The quantum paradox is real. That means that it is a tool that can be used. It is fascinating to watch scientists learning to use paradoxical tools. They are already starting to build computers using quantum states. A fully-fledged quantum computer will produce encryption that is truly unbreakable. These devices may become common, they may be used by scientists, governments and individuals. And yet they will still be operating by the power of paradox.

And once it starts to work for them, will anyone care that it is paradoxical?
 
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Fusion PDF Print E-mail
Written by nuncio   
Monday, 23 February 2009 18:26
I watched an interesting 'Horizon' programme about nuclear fusion.

If we are to become a Kardashev Type 1 civilisation we are going to need fusion. Many would probably ask why we would wish to push through to this level and not just be satisfied with our current Type 0.72. Striving for this staging post could be the death of us but so could trying to stand still.

It is currently fashionable to wear personal energy consumption level as a badge. But the idea of a "carbon footprint" is arbitrary. The result depends on which questions you ask. Inefficient energy consumption is wasteful and counter-productive but so is inefficient energy generation. Wind turbines are strangely beautiful but there can never be enough of them to make a real difference. Such 'green' forms of energy production lull us into a false sense of security. They make us feel that we are doing something. But it will never be enough.

All our energy comes from the sun one way or another. Oil is encapsulated power from long-long dead vegetation which once used photosynthesis to harness solar energy. And so the sun is always the way forward.

Fusion involves learning the lessons from the hearts of stars to make miniature suns here on Earth, using tokamaks or laser fusion. These techniques stand a good chance of success over the next 10-20 years but they are poorly funded, perhaps because of the current fixation with employing primitive wind, tidal, bio fuel and nuclear fission methods.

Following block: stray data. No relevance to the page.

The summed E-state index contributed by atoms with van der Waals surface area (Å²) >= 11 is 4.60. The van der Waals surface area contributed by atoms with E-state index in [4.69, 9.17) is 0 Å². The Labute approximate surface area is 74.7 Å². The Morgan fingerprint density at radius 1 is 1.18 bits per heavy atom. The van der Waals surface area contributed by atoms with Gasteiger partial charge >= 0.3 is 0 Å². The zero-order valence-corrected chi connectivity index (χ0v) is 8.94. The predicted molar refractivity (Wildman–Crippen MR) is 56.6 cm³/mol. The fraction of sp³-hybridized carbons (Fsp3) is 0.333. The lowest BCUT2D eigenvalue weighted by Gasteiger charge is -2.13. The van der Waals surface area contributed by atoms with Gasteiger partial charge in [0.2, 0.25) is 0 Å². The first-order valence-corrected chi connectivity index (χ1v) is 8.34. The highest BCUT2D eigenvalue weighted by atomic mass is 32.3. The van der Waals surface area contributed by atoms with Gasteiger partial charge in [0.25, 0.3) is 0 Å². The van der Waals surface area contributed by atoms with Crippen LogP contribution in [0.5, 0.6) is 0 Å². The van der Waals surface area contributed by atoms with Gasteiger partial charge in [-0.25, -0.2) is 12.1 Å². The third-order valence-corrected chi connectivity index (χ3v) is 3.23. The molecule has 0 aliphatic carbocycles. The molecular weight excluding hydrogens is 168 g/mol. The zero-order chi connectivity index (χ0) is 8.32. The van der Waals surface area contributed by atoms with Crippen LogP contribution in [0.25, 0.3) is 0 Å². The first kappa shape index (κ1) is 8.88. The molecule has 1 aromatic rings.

Evolution has always required energy to make exponential leaps to new levels of complexity. We are part of that process and nuclear fusion is the paradigm shift in energy generation that we require.

Why do we require this? Why didn't we just stay in the primordial soup?
Last Updated on Tuesday, 24 February 2009 21:10
 
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Toolbox PDF Print E-mail
Wednesday, 04 February 2009 18:46
Changing my mind is more difficult than I thought. Or am I just telling myself that?

Brain plasticity continues well into adulthood and perhaps, to some extent, throughout our entire lives. This wonderful capacity of the cerebrum is not just for kids. So what is it that makes it feel so difficult to alter our own personality traits and establish new and clearer channels of thinking? Simply telling your brain to change doesn't seem to do the trick and we can find ourselves 'spinning' on our favourite hangups day after day.

Part of the problem may be that we don't know what the 'tools' or 'controls' are to effect the change. We learn throughout our lives that certain results require certain processes but nobody ever explains to us how to self-program. For others, with a more critical mindset, new-age positive thinking and meditation-based 'toolboxes' can appear clumsy and ineffective.

My brother makes musical instruments. I once asked him how he undertook some of the intricate wood planing tasks required to make a guitar fretboard and he explained that he had to make the tiny planing tools before he could make the fretboard. I realise that this analogy is also clumsy but it gets the point across. The only convincing and effective tools for reshaping our own minds must be made by ourselves.

So how to do this? Realising that it can be done is a start. Accepting that it's all physical and that, therefore, the tools are real will also help. We all know the kind of words and situations that make us cringe, so don't use those. Our left hemispheres can be overly clamorous and dominating, so find some space and time to open up to the right. Stop your 'spinning' thoughts in their tracks as often as possible - you can because they are yours.

It's tempting to think that your brain is working at it's best when neuronally 'lit up' like a Christmas tree but that's not the case. Focus is required and that means a certain stillness but does not require psychobabble.

These are the things that I am attempting but all our brains are different. Finding focus and stillness is hard, because that is the story I have told myself throughout my life and therefore that story has become part of my cortical wiring.